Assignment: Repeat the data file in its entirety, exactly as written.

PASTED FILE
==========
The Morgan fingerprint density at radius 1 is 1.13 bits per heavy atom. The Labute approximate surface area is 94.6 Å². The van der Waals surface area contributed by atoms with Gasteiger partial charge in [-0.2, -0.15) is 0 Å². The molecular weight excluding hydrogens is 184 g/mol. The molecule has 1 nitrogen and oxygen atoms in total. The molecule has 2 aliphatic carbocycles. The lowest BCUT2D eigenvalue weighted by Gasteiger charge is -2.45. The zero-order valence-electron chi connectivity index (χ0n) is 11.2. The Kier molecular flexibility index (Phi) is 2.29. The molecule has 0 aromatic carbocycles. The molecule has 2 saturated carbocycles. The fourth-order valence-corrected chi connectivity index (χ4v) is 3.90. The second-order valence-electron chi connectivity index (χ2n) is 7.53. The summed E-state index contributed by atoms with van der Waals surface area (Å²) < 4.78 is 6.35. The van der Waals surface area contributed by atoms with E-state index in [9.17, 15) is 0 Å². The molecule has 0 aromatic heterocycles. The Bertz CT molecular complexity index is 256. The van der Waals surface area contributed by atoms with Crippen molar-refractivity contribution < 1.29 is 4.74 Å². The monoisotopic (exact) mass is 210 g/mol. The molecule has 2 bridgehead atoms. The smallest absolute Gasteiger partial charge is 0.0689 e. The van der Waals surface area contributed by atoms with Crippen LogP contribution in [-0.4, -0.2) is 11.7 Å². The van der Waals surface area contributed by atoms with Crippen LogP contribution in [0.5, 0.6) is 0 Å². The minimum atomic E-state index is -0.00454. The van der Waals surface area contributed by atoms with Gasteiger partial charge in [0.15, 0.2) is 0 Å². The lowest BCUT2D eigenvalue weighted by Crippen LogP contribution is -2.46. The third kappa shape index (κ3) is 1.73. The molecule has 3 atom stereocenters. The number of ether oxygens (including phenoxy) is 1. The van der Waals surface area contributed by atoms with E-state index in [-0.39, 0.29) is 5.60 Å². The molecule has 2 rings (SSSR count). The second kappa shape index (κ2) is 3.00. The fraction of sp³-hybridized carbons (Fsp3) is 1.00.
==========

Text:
The Morgan fingerprint density at radius 1 is 1.13 bits per heavy atom. The Labute approximate surface area is 94.6 Å². The van der Waals surface area contributed by atoms with Gasteiger partial charge in [-0.2, -0.15) is 0 Å². The molecular weight excluding hydrogens is 184 g/mol. The molecule has 1 nitrogen and oxygen atoms in total. The molecule has 2 aliphatic carbocycles. The lowest BCUT2D eigenvalue weighted by Gasteiger charge is -2.45. The zero-order valence-electron chi connectivity index (χ0n) is 11.2. The Kier molecular flexibility index (Phi) is 2.29. The molecule has 0 aromatic carbocycles. The molecule has 2 saturated carbocycles. The fourth-order valence-corrected chi connectivity index (χ4v) is 3.90. The second-order valence-electron chi connectivity index (χ2n) is 7.53. The summed E-state index contributed by atoms with van der Waals surface area (Å²) < 4.78 is 6.35. The van der Waals surface area contributed by atoms with E-state index in [9.17, 15) is 0 Å². The molecule has 0 aromatic heterocycles. The Bertz CT molecular complexity index is 256. The van der Waals surface area contributed by atoms with Crippen molar-refractivity contribution < 1.29 is 4.74 Å². The monoisotopic (exact) mass is 210 g/mol. The molecule has 2 bridgehead atoms. The smallest absolute Gasteiger partial charge is 0.0689 e. The van der Waals surface area contributed by atoms with Crippen LogP contribution in [-0.4, -0.2) is 11.7 Å². The van der Waals surface area contributed by atoms with Crippen LogP contribution in [0.5, 0.6) is 0 Å². The minimum atomic E-state index is -0.00454. The van der Waals surface area contributed by atoms with Gasteiger partial charge in [0.15, 0.2) is 0 Å². The lowest BCUT2D eigenvalue weighted by Crippen LogP contribution is -2.46. The third kappa shape index (κ3) is 1.73. The molecule has 3 atom stereocenters. The number of ether oxygens (including phenoxy) is 1. The van der Waals surface area contributed by atoms with E-state index in [-0.39, 0.29) is 5.60 Å². The molecule has 2 rings (SSSR count). The second kappa shape index (κ2) is 3.00. The fraction of sp³-hybridized carbons (Fsp3) is 1.00.